The Future of Connected Devices
Nowadays, anyone can purchase a quality sensor, keyboard, mouse, and other hardware devices at an affordable price. Connected devices may include such hardware devices, or the Internet of Things (IoT), which are “smart”, physical devices that can be connected to the internet. Are you using your smartwatch to keep track of how many steps you take, or how well you sleep? Well, smart watches are just one example of an IoT device which can simply be hacked, with attackers easily gaining access to your private information.
Other examples of these devices are Smart TVs, headphones, self-driving cars, coffee makers, and much more. Just recently, a senior researcher proved that a coffee maker can be hacked, since it acted as a Wi-Fi access point, which established an unencrypted and unsecured connection to another app. But worse, what would happen if a hacker would successfully program your coffee machine to attack the router, or other network-connected devices?
Flying cars or hacked cars in the future?
In more perilous incidents, hackers have been able to successfully hack into car systems. With automobiles becoming increasingly technologically advanced, although bringing many advantages, there are a number of vulnerabilities that come with such developments. In 2015, two security researchers hijacked a vehicle over the internet and the results were chilling. The hackers were able to turn the steering wheel, briefly disable the brakes, and shut off the engine – all while the driver had zero control. Thankfully, this was just a test; but imagine malicious actors were behind the attack…the consequences could be fatal.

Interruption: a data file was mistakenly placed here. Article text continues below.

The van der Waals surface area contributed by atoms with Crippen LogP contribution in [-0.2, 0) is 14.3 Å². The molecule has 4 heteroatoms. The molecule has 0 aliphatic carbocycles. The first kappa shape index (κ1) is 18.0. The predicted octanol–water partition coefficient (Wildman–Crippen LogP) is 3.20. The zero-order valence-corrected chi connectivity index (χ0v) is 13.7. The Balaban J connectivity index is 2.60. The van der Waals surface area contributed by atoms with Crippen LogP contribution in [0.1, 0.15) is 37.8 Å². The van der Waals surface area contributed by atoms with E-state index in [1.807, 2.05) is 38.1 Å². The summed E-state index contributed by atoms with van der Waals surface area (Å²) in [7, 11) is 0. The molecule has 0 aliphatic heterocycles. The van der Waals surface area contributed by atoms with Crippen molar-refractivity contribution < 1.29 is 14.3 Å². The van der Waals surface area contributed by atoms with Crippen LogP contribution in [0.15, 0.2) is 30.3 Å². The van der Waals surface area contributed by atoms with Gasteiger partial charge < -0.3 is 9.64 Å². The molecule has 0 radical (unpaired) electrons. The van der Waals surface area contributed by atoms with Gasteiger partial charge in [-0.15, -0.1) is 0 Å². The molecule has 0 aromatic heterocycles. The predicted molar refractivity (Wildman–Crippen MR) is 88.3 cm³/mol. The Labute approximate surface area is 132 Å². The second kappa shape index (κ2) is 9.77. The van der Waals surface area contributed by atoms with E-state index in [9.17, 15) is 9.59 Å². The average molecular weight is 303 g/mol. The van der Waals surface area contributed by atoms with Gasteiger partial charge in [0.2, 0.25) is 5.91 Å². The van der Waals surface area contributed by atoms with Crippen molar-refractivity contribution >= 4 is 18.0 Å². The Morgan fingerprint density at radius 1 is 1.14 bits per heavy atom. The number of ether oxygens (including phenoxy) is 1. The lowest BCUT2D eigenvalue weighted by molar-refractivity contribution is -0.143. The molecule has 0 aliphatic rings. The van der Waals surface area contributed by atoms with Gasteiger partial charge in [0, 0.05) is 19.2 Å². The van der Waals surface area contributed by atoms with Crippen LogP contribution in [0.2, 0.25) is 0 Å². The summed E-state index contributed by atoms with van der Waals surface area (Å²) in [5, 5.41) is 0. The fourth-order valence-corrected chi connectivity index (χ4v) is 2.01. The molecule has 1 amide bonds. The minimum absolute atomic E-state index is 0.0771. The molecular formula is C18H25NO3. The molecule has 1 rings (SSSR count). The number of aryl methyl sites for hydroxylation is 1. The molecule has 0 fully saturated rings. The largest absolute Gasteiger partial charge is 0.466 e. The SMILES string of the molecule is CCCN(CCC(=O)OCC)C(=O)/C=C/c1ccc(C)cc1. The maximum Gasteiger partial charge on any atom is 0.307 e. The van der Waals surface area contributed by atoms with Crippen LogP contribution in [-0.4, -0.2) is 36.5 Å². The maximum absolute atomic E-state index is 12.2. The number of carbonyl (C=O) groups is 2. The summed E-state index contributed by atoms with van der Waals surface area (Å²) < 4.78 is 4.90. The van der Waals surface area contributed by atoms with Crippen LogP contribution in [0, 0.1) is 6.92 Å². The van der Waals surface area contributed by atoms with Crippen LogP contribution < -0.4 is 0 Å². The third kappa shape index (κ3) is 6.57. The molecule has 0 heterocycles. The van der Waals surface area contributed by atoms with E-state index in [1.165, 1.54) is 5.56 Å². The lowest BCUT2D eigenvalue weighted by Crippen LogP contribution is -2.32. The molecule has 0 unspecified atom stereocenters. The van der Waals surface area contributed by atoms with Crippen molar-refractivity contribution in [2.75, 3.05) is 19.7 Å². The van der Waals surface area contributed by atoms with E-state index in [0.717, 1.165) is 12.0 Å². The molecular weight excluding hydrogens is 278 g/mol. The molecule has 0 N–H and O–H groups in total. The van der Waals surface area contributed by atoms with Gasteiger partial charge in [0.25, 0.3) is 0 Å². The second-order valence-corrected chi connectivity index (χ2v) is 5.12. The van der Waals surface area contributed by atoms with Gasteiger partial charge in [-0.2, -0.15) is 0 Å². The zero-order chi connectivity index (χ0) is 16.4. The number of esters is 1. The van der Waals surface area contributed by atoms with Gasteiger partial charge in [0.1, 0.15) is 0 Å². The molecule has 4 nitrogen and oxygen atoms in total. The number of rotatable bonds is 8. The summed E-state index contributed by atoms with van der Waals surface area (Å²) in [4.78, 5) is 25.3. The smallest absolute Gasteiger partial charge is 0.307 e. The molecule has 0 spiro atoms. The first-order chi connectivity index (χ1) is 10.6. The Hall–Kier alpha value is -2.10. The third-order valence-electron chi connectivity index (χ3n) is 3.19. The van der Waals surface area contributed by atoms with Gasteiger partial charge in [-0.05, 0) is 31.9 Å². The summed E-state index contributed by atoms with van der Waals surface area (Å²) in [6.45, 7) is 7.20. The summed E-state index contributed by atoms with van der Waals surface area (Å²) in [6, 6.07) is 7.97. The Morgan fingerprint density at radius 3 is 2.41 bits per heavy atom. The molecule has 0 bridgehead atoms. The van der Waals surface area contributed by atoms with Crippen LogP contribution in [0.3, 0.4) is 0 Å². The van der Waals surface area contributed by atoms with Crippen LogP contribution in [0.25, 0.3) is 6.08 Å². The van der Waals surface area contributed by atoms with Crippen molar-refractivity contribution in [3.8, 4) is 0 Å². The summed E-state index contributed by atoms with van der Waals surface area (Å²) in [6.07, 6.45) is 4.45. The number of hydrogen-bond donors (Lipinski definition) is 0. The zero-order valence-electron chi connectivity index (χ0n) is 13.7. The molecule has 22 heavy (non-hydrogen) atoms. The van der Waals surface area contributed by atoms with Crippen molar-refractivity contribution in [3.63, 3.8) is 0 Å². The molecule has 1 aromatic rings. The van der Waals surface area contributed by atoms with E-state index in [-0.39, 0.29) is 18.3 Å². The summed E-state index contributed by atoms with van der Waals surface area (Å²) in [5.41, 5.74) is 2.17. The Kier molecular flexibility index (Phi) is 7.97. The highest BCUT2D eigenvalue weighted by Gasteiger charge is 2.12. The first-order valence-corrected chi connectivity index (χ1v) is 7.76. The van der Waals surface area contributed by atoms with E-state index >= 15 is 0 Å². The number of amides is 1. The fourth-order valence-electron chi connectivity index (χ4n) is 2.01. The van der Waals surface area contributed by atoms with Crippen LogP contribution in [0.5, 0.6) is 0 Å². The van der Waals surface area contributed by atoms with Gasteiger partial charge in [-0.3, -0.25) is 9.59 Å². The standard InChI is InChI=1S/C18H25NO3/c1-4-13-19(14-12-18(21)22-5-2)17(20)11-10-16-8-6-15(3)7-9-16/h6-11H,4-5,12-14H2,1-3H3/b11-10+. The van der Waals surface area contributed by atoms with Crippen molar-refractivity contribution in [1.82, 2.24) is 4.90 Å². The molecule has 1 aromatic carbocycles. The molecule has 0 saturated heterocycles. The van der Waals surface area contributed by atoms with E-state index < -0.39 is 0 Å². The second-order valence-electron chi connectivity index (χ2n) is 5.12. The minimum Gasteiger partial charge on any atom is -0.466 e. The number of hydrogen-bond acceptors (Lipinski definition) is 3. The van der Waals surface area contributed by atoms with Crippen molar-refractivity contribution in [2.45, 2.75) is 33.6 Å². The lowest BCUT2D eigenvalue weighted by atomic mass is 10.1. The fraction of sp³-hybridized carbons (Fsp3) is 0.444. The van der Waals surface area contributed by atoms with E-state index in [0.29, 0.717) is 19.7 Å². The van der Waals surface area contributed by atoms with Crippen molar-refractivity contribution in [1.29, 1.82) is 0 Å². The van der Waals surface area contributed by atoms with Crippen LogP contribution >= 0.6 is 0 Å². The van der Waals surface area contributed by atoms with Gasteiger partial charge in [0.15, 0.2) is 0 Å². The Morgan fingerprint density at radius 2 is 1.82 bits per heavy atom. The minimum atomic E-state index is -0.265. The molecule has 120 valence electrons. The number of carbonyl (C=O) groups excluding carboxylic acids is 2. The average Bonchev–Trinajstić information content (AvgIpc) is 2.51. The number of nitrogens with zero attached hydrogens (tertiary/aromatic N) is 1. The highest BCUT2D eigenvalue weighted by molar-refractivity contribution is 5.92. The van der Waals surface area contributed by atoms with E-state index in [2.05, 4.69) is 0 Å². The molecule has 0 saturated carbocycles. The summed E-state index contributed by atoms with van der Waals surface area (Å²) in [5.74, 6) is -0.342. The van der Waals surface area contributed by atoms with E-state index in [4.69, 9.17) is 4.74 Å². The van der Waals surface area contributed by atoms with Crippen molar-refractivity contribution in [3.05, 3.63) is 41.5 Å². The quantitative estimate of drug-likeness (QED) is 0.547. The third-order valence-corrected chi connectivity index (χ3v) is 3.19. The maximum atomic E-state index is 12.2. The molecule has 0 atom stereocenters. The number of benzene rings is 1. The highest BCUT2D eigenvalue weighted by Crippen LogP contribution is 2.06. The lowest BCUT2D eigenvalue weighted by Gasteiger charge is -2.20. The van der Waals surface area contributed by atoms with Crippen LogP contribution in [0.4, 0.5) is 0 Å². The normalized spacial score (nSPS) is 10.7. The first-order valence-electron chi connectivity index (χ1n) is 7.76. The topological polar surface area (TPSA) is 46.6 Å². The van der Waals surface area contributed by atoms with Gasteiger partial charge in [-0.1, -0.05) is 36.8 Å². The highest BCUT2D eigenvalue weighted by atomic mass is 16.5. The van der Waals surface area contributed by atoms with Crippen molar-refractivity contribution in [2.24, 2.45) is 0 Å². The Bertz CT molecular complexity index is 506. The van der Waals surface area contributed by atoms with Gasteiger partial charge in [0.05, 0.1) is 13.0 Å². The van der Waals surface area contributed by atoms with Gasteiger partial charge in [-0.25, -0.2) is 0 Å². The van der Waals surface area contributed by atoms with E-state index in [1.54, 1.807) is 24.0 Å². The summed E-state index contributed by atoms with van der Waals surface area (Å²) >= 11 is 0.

As connected devices become more affordable, more people will purchase them. So, if this trend continues, it is predicted that by only the year 2030, each person will own around 15 connected devices! With this growing trend comes more access points for a bad actor. And, with this, brings the need to monitor more devices. However, the more devices to monitor, the increased chances of vulnerabilities going unaccounted for. This is especially dangerous at a time when hardware-based attacks are becoming more common. Existing security software solutions do not provide protection for such an attack. Hence, you are essentially completely vulnerable and will not even know that you are a victim.
Hardware implants have the ability to perform a number of different attacks – including data theft, malware injection, DDoS, APTs and MiTM, to name a few – all while going completely unnoticed. Hardware implants have been in use since at least 2008. They originally cost around $20,000, but as these attack tools are becoming more common, they are also becoming much cheaper and simpler to use… You can buy the average malicious USB drive, such as the USB Rubber Ducky, for only $50.